I have some US demographic and firmographic data.
I would like to plot zipcode areas in a state or a smaller region (e.g. city). Each area would be annotated by color and/or text specific to that area. The output would be similar to http://maps.huge.info/ but a) with annotated text; b) pdf output; c) scriptable in R or Python.

Is there any package and code that allows me to do this?


I am assuming you want static maps.

alt text
(source: eduardoleoni.com)

1) Get the shapefiles of the zip boundaries and state boundaries at census.gov:

2) Use the plot.heat function I posted in this SO question.

For example (assumes you have the maryland shapefiles in the map subdirectory):

##substitute your shapefiles here
state.map <- readShapeSpatial("maps/st24_d00.shp")
zip.map <- readShapeSpatial("maps/zt24_d00.shp")
## this is the variable we will be plotting
zip.map@data$noise <- rnorm(nrow(zip.map@data))
## put the lab point x y locations of the zip codes in the data frame for easy retrieval
labelpos <- data.frame(do.call(rbind, lapply(zip.map@polygons, function(x) x@labpt)))
names(labelpos) <- c("x","y")                        
zip.map@data <- data.frame(zip.map@data, labelpos)
## plot it
## plot colors
## plot text
with(zip.map@data[sample(1:nrow(zip.map@data), 10),] , text(x,y,NAME))
  • 10
    The links to to shape files at www.census.gov are broken... it took me a while to find them. Try this URL: census.gov/cgi-bin/geo/shapefiles2010/main. Then use the dropdown to select "Zip Code Tabulation Areas" and "States (and equivalent)." Aug 1 '13 at 17:50
  • Do you mind explaining how I can map values from a csv file that has a zip code column and some other data columns to use this (apologies if the answer is obvious, but I don't really know R at all)? Specifically, I am having trouble figuring out what I should put for zip.map@data$noise <- rnorm(nrow(zip.map@data)) labelpos <- data.frame(do.call(rbind, lapply(zip.map@polygons, function(x) x@labpt))) and zip.map@data <- data.frame(zip.map@data, labelpos)
    – soandos
    Aug 21 '13 at 8:11
  • If that site is down for maintenance, you can use this link: census.gov/cgi-bin/geo/shapefiles/index.php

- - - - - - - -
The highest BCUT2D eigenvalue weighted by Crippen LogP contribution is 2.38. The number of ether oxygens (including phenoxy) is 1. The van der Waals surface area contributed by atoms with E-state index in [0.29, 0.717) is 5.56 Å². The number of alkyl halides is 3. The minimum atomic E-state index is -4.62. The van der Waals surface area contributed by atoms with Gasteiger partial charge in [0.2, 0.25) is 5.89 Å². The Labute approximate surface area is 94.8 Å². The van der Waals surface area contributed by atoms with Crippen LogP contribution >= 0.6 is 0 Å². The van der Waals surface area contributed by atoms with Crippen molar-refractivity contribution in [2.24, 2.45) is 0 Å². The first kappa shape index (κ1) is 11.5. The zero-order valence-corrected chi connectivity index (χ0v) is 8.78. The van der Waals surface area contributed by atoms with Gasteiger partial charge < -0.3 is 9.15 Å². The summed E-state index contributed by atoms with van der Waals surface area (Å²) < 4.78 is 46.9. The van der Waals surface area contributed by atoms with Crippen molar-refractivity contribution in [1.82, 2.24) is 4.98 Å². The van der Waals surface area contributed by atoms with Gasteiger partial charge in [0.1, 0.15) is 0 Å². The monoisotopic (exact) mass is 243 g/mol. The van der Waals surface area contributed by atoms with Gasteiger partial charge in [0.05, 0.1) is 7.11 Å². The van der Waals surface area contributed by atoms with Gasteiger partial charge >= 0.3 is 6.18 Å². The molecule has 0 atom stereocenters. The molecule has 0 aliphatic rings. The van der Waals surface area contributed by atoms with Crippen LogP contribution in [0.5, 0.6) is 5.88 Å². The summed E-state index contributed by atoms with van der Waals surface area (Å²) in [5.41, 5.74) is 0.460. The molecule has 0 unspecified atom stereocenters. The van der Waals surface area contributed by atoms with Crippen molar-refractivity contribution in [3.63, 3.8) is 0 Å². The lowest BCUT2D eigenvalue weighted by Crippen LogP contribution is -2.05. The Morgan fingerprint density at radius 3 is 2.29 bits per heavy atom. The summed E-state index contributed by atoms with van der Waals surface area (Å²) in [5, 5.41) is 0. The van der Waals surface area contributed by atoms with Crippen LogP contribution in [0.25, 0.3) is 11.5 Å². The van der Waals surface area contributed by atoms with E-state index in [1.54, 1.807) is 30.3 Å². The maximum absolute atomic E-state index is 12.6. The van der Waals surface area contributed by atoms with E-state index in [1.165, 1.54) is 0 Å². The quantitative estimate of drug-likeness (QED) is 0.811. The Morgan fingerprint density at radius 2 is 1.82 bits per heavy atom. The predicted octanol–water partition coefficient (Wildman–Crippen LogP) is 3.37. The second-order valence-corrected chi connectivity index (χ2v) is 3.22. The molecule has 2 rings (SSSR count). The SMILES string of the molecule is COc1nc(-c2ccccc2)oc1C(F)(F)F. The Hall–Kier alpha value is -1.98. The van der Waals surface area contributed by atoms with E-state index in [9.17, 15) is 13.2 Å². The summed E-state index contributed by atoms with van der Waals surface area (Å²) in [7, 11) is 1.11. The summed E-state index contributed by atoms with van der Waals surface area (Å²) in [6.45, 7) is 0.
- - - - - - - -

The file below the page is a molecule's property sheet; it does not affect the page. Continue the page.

– rassar
    Nov 18 '19 at 14:47

There are many ways to do this in R (see the spatial view); many of these depend on the "maps" package.

  • 1
    It seems like these examples are at the county, not zipcode, level Sep 13 '12 at 2:29

Someone may have something more direct for you, but I found O'Reilly's 'Data Mashups in R' very interesting... in part, it's a spatial mapping of home foreclosure auctions.


  • Plus, no DRM and only $5...hard to beat that deal!
    – Stedy
    May 4 '10 at 23:16

In Python, you can use shapefiles from the US census along with the basemap package. Here is an example of filling in states according to population.


There is a rich and sophisticated series of packages in R to plot, do analysis, and other functions related to GIS. One place to get started is the CRAN task view on Spatial Data: This is a complex and sometimes arcane world, and takes some work to understand.

If you are looking for a free, very functional mapping application, may I suggest:

MapWindow ( mapwindow.com)

  • I could not find anything in that CRAN view that would help me visualize zip code statistics on a map. The closest I got was the package muRL.
    – gappy
    Sep 18 '09 at 11:45

Daniel Levine at TechCrunch Trends has done nice things with the maps package in R. He has code available on his site, too.

Paul's suggestion of looking into Processing - which Ben Fry used to make zipdecode - is also a good one, if you're up for learning a (Java-like) new language.

  • thanks Matt, yes the trends maps are zip code level, but instead of shading zipcode areas, I actually mapped the zipcodes to lat/long coords. Anyone is welcome to the code though.
    – Dan
    Sep 19 '09 at 5:04

Depending on your application, a long way around might be to use something like this:


To map your data. If that wasn't quite what you wanted, you can get raw zip code shapefiles from census.gov and do it manually, which is quite a pain.

Also, if you haven't seen it, this is a neat way to interact with similar data, and might offer some pointers:


  • nice too, but these are visualizations of zip codes locations/boundaries. I am looking for a flexible way in R or Python to generate maps with custom-colored or text-annotated zip regions.
    – gappy
    Sep 18 '09 at 2:07

Check out this excellent online visualization tool by IBM http://manyeyes.alphaworks.ibm.com/manyeyes/

EDIT FYI, ManyEyes uses the Prefuse visualization toolkit for some of its viz. Even though it is a java-based framework, they also provide a Flash/ActionScript tool for the web.

  • Isnt that the same thing that was presented by Hans Rosling on TED a few years ago
    – Amro
    Sep 17 '09 at 23:32
  • nice, but manyeyes doesn't answer my question. I think it's very different from gapminder. Wattenberg is a visualization guy, Rosling is a social scientist, and the different approach shows.
    – gappy
    Sep 18 '09 at 1:49

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